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D.C.-based crowdfunding platform EquityEats is turning away from its founding mission to allow anyone to become an equity investor in a restaurant. The company is now encouraging investors in its pop-up hub Prequel to convert their equity investments into food and drink credits.
Those who choose to cash out will get double their initial investment in food and drink credits toward Prequel’s rotating restaurants and house bar. So if they put in $100 and choose to divest, they get $200 in credit. If Prequel is profitable enough to make distributions that would exceed that amount, they’ll continue to earn profits in the form of additional credit.
EquityEats changed to a credit-only model for new crowdfunding campaigns last September. But it wasn’t until recent weeks that the company looked to reverse course on the existing investments into Prequel. Prequel raised more than $200,000 from 343 equity investors, and 137 have opted to convert their equity to credit so far.
“What we originally were trying to do was let people invest small dollar amounts in restaurants,” EquityEats founder Johann Moonesinghe says. “And I think the structure that we picked, which is adding people as a member of the LLC, is not a good structure. I wouldn’t recommend that to anyone to do that.”
Moonesinghe says the model was ultimately too much work for both restaurants and investors. Many of the small-dollar investors in Prequel didn’t want to deal with the complications in their taxes from the required K-1 form. Because Prequel wasn’t able to send out the form until April, investors who typically file their personal income taxes early couldn’t do so or would have to refile.
Although converting from equity to credit is optional for investors, Moonesinghe sent out an email to stakeholders last week saying, “I think that everyone who invested should opt out.”
When EquityEats first launched, it was limited exclusively to accredited investors (individuals who make at $200,000 a year or have a net worth of at least $1 million). Then with the launch of Prequel early last year, the company began to take advantage of new D.C. regulations that allow businesses to crowdfund money from people of all income levels. They’ve since given up on that.
Still, Moonesinghe insists these changes don’t make EquityEats just another Kickstarter or Indiegogo. He points out that people who contribute to campaigns still get returns based on the performance of the restaurant—only now it’s in the form of food and drink credits. He adds that EquityEats’ new model will not have “perks” like free appetizers or T-shirts.
Beyond the investment changes, the next big shakeup for Prequel could be its home at 918 F St. NW. The business’ sublease from LivingSocial, which helps subsidize the rent, ends on Jan. 31, 2017. In an email to investors, Moonesinghe says they’re attempting to renegotiate the lease with the landlord, Douglas Development. If they’re unable to come to an agreement, Prequel will close at the end of the lease. Moonesinghe says they are looking at other spaces as well.
Meanwhile, EquityEats is expanding its campaigns much slower than it initially projected. Last September, Moonesinghe told Y&H that EquityEats planned to have more than 100 restaurants crowdfunding through its platform by the end of the year. It never reached anywhere near that number. Right now, only one D.C. spot—Calabash Tea & Tonic—is featured on the platform, along with restaurants in California, Colorado, and Illinois.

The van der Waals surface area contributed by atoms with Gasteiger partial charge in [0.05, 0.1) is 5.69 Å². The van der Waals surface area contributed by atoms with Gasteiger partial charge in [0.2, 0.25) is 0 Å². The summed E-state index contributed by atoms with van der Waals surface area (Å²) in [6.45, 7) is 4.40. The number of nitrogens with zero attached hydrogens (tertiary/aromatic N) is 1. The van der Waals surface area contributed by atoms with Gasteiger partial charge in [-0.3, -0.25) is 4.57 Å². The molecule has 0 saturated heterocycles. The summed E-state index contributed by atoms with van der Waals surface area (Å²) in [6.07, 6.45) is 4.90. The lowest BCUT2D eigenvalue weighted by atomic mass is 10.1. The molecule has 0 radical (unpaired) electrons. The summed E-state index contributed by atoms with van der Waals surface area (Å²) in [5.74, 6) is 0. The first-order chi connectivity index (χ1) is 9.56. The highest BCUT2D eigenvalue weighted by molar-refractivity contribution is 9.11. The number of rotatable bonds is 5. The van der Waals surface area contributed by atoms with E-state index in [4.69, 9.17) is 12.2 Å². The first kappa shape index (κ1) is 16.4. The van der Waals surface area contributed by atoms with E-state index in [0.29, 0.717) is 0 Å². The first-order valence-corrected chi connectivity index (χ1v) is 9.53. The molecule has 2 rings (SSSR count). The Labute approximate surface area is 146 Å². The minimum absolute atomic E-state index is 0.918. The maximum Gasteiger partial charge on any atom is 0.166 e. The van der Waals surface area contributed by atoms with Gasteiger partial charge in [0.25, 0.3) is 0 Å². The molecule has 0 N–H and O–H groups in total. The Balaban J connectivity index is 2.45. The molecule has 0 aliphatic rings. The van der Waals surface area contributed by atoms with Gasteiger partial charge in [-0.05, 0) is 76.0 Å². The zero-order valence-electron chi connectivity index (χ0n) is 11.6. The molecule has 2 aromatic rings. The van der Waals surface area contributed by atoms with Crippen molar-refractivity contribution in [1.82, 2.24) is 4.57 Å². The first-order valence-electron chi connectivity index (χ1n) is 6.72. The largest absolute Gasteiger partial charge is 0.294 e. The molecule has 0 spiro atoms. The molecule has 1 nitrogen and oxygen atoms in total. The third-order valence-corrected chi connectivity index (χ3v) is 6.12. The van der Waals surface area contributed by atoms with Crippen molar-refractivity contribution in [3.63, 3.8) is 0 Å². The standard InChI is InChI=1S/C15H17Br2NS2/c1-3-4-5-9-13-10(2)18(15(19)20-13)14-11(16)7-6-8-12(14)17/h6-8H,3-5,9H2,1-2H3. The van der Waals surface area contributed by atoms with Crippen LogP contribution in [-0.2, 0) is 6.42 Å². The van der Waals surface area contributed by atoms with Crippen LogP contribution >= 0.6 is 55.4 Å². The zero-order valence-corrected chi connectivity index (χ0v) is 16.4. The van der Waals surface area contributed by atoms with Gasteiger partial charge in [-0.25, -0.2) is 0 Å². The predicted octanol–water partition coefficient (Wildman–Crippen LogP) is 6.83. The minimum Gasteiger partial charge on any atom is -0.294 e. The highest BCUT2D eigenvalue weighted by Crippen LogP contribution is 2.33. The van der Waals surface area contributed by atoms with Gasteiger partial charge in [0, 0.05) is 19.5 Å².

“We kind of took a pause, I would say, to figure out the best way to structure the investments,” Moonesinghe says. “We’ve launched campaigns slowly on purpose… We want to make sure the approach is right.”
If you’re still confused, take a look at this Q&A that Moonesinghe emailed to investors last week:
A: Yes. We’re profitable and busy because you are an awesome investor. I couldn’t get a table last Saturday at Honeysuckle because every table was reserved for the night – that’s awesome. Brick and Mortar is really busy to the point where we are hiring more staff. The private event business is picking up as groups realize that we are the premier events space in DC. This week was our best week yet for private events – $40K.
Q:How do I get cash?A: Stay on the LLC (option 1 or 2)Q:When do the credits expire?A: Never. As long as Prequel is around, you can use them for anything at Prequel.Q: When is the K1 coming?A: Soon, but the IRS deadline Sept 15.Q: Why are you offering this?A: We’ve learned through Prequel that restaurant investors are fantastic. We’ve also learned that adding people to an LLC is a burden for the investors and for the restaurant. In future, EquityEats will still support restaurant investments that pay back cash and/or credit, but it will be through a different kind of security. It’ll be cash payments that are tied to sales revenue, not membership in the LLC. At lower investment amounts, it’ll always be a return in the form of credit.Q: What’s the biggest risk to Prequel right now?A: Our lease. LivingSocial’s sublease with us ends on Jan 31, 2017. They subsidize our rent with Douglas Development (owner of the building). We will attempt to re-negotiate the lease with Douglas, but if we can’t get terms that make sense, Prequel will close at the end of the lease. We are looking at other spaces as well, but this is the biggest risk.Q: What option should I pick?A: If you would enjoy getting 200% of your investment in credit, then go with that since it’s guaranteed and simplifies your taxes. If you won’t spend the credit at the restaurant, then stay on the LLC and wait for your cash distributions. In almost all cases it makes sense to convert your perks to credit – you’ll get more free stuff that way.
Q: What do I get for reading this far down?A: A drink on me. Remember to tip your bartender.
Photo courtesy Douglas Development